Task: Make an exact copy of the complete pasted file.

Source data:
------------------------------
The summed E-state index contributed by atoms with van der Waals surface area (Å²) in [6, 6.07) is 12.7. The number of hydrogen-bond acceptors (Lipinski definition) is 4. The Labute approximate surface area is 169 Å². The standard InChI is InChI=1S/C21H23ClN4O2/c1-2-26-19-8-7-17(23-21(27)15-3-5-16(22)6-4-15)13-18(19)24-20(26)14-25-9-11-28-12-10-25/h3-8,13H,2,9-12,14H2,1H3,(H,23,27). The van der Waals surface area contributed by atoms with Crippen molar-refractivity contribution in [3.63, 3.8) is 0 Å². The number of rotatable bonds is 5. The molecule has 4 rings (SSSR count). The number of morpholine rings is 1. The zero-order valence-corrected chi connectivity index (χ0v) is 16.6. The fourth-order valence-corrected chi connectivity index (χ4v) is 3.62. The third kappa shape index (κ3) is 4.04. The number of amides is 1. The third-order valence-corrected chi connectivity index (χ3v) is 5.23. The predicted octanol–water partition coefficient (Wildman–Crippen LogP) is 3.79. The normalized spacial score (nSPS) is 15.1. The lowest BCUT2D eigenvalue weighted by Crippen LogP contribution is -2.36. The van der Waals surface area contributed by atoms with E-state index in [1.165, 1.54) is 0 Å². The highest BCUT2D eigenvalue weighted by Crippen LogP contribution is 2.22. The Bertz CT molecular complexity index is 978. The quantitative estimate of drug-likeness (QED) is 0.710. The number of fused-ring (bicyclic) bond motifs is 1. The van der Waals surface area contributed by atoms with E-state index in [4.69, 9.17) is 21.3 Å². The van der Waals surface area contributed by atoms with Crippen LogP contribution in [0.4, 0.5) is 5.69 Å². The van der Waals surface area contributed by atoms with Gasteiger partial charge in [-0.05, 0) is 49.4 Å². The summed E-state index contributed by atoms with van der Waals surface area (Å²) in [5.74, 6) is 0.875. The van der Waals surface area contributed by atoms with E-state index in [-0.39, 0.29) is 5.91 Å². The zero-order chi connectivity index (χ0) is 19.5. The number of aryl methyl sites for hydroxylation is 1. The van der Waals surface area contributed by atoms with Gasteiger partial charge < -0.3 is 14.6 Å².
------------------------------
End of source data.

The summed E-state index contributed by atoms with van der Waals surface area (Å²) in [6, 6.07) is 12.7. The number of hydrogen-bond acceptors (Lipinski definition) is 4. The Labute approximate surface area is 169 Å². The standard InChI is InChI=1S/C21H23ClN4O2/c1-2-26-19-8-7-17(23-21(27)15-3-5-16(22)6-4-15)13-18(19)24-20(26)14-25-9-11-28-12-10-25/h3-8,13H,2,9-12,14H2,1H3,(H,23,27). The van der Waals surface area contributed by atoms with Crippen molar-refractivity contribution in [3.63, 3.8) is 0 Å². The number of rotatable bonds is 5. The molecule has 4 rings (SSSR count). The number of morpholine rings is 1. The zero-order valence-corrected chi connectivity index (χ0v) is 16.6. The fourth-order valence-corrected chi connectivity index (χ4v) is 3.62. The third kappa shape index (κ3) is 4.04. The number of amides is 1. The third-order valence-corrected chi connectivity index (χ3v) is 5.23. The predicted octanol–water partition coefficient (Wildman–Crippen LogP) is 3.79. The normalized spacial score (nSPS) is 15.1. The lowest BCUT2D eigenvalue weighted by Crippen LogP contribution is -2.36. The van der Waals surface area contributed by atoms with E-state index in [1.165, 1.54) is 0 Å². The highest BCUT2D eigenvalue weighted by Crippen LogP contribution is 2.22. The Bertz CT molecular complexity index is 978. The quantitative estimate of drug-likeness (QED) is 0.710. The number of fused-ring (bicyclic) bond motifs is 1. The van der Waals surface area contributed by atoms with E-state index in [4.69, 9.17) is 21.3 Å². The van der Waals surface area contributed by atoms with Crippen LogP contribution in [0.4, 0.5) is 5.69 Å². The van der Waals surface area contributed by atoms with Gasteiger partial charge in [-0.05, 0) is 49.4 Å². The summed E-state index contributed by atoms with van der Waals surface area (Å²) in [5.74, 6) is 0.875. The van der Waals surface area contributed by atoms with E-state index in [-0.39, 0.29) is 5.91 Å². The zero-order chi connectivity index (χ0) is 19.5. The number of aryl methyl sites for hydroxylation is 1. The van der Waals surface area contributed by atoms with Gasteiger partial charge < -0.3 is 14.6 Å².